Something visual makes things easier to I have created a handful of charts that can be generated from the usage data. One of my favorites is the one that includes total kWh usage, the bill amount, and an overlay line generated based on load management "savings."

Chart of electric use data
Electric use chart for April 2009 through April 2019

What I most like about this is I can visually correlate the savings of load management with our actual kWh usage. For months where the orange-ish line trend with the tall blue line, I can see that the spikes in usage are mostly related to load under management (and not something else weird or another anomaly). This is also heavily seasonal, because our heating load is far greater than our cooling load (and the cooling load rate is slightly less advantageous than the heating load rate).

Other Nuggets of Goodness

There are some interesting bits in this chart, though, specifically those early on (pre-December 2010). Until about March 2010 we didn't have the heat pump included in our load management system, so the majority of the 2009-10 winter was paid for at regular 'retail' rates. This was mostly due to the fact we had to have our LM meter swapped out for something different to support multiple loads and additional rewiring that was necessary (some of which needed to be done by the power company).

One additional data point in this chart is the much lower gray bars. Those represent the total bill amount for each month. I didn't include the scales in this snip because they're complicated, but these data points are not using a common scale. But hidden in this data is also an absence of bars from about April 2009 until December 2009. This is because we didn't actually have a bill due during those months due to heat pump rebates for the installed system.

Beyond that, visually I can look at the various bars and kind of understand where anomalies arise, and more importantly why. Life changes, weather, and so forth can explain some of this data. In the raw data I can also easily determine how my load management savings or cost aversion has added up. Spoiler: it's been several thousand dollars of averted cost over some fifteen-plus years. But I can see that and understand.

More Analysis!

One thing that I've not yet done is take some of this cumulative data and compare it against our older fossil-fuel (fuel oil) based heating system. I have all of that data as well (just not digitally in a spreadsheet because it's delivery based (or seasonal) and not strictly usage based. One has to look at those figures at a seasonal or yearly level to be meaningful and I've just not done it. Casually I know what the difference is (and it is substantial).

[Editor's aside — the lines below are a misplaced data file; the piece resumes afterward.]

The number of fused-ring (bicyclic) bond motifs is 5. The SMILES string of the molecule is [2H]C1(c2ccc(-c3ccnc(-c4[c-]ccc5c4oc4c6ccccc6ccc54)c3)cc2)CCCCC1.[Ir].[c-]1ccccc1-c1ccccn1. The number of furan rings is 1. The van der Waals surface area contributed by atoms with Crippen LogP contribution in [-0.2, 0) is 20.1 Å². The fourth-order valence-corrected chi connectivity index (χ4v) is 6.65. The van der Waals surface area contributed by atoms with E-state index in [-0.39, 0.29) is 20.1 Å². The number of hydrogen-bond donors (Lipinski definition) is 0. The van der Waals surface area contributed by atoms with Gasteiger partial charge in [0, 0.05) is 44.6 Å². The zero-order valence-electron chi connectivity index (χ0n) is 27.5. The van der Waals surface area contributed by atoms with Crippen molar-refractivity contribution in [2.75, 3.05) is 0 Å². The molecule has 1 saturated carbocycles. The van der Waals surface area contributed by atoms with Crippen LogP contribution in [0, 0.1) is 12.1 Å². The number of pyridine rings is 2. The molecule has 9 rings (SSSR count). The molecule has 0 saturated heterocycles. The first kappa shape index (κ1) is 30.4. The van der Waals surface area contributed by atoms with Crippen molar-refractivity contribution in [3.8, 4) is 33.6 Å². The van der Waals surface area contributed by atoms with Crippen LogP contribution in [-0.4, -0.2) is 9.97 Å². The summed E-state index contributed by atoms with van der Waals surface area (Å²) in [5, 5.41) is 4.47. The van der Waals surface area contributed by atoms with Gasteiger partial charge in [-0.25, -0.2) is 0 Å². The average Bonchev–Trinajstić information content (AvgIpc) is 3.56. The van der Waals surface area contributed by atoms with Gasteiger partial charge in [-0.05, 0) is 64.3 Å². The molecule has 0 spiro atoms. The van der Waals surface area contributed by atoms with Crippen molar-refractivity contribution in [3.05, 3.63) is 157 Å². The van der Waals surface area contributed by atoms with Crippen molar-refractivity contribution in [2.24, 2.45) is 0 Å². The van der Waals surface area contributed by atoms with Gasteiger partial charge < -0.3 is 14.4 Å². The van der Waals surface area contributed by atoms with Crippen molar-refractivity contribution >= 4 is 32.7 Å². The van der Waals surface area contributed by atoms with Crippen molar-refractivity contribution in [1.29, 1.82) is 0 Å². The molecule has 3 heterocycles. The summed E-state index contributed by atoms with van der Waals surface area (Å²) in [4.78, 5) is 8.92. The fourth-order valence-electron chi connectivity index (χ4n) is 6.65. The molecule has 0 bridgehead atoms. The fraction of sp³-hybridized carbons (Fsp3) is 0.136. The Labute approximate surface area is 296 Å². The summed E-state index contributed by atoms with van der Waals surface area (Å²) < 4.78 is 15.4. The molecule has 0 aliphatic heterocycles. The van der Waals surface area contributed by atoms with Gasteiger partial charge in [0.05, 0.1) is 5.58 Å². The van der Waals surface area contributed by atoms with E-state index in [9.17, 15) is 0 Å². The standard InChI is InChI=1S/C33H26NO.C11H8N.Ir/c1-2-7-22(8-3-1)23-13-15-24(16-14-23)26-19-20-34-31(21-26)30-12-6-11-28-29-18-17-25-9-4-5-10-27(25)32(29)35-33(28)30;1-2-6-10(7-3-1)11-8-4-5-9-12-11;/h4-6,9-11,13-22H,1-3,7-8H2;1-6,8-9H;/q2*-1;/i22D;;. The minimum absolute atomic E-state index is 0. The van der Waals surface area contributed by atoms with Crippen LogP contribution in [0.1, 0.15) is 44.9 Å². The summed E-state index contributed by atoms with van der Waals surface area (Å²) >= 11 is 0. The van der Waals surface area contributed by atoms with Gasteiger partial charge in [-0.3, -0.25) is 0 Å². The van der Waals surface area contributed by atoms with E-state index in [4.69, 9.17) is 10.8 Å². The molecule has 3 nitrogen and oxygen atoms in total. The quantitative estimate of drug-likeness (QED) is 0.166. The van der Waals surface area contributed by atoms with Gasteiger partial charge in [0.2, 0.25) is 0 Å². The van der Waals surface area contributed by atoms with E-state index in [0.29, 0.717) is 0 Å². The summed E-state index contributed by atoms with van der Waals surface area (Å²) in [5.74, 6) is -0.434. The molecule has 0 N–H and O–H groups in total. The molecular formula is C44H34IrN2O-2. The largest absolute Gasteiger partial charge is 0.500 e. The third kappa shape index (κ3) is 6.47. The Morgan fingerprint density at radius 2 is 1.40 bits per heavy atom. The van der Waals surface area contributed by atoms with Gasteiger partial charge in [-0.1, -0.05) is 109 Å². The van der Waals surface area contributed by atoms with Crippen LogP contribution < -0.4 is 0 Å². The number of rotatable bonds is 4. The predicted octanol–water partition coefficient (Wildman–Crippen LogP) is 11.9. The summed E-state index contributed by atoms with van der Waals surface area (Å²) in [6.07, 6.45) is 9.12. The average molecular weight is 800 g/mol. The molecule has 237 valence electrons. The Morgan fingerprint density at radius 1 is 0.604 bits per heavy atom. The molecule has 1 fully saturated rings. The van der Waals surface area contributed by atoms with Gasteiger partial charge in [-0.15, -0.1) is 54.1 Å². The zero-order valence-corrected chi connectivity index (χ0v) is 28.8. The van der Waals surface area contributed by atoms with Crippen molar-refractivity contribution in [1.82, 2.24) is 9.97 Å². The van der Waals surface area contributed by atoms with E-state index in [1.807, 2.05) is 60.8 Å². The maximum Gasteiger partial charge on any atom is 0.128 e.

Additionally, I've not really looked back at the return on investment, namely due to the aforementioned (fossil fuel data). That would take a little more careful examination, since I'd have to estimate usage over the years and with life changes. Further, I'd have to pull some market data to obtain average fuel prices since those markets are far more volatile. But it's doable and totally on the list.

Yup, this is super nerdy and not terribly useful. But just like other components of life analysis (financial, specifically), having an understanding of where it's all going is super helpful to drive change. I didn't write about it, but another set of charts digs into regular baseload use and helped me figure out that indeed, switching everything over to LED lights made a noticeable difference. It's all in the data.

So there it is. I encourage folks to do something similar with their energy use. It does take some time to figure out, but you don't have to do what I did to better understand what your usage looks like in a meaningful way. A simple way to start would just be in looking at the total amount month-to-month and year-over-year. See where it goes from there!

Headline image via giphy


Post Comments

Restricted HTML

  • Allowed HTML tags: <a href hreflang> <em> <strong> <cite> <blockquote cite> <code> <ul type> <ol start type> <li> <dl> <dt> <dd> <h2 id> <h3 id> <h4 id> <h5 id> <h6 id>
  • Lines and paragraphs break automatically.
  • Web page addresses and email addresses turn into links automatically.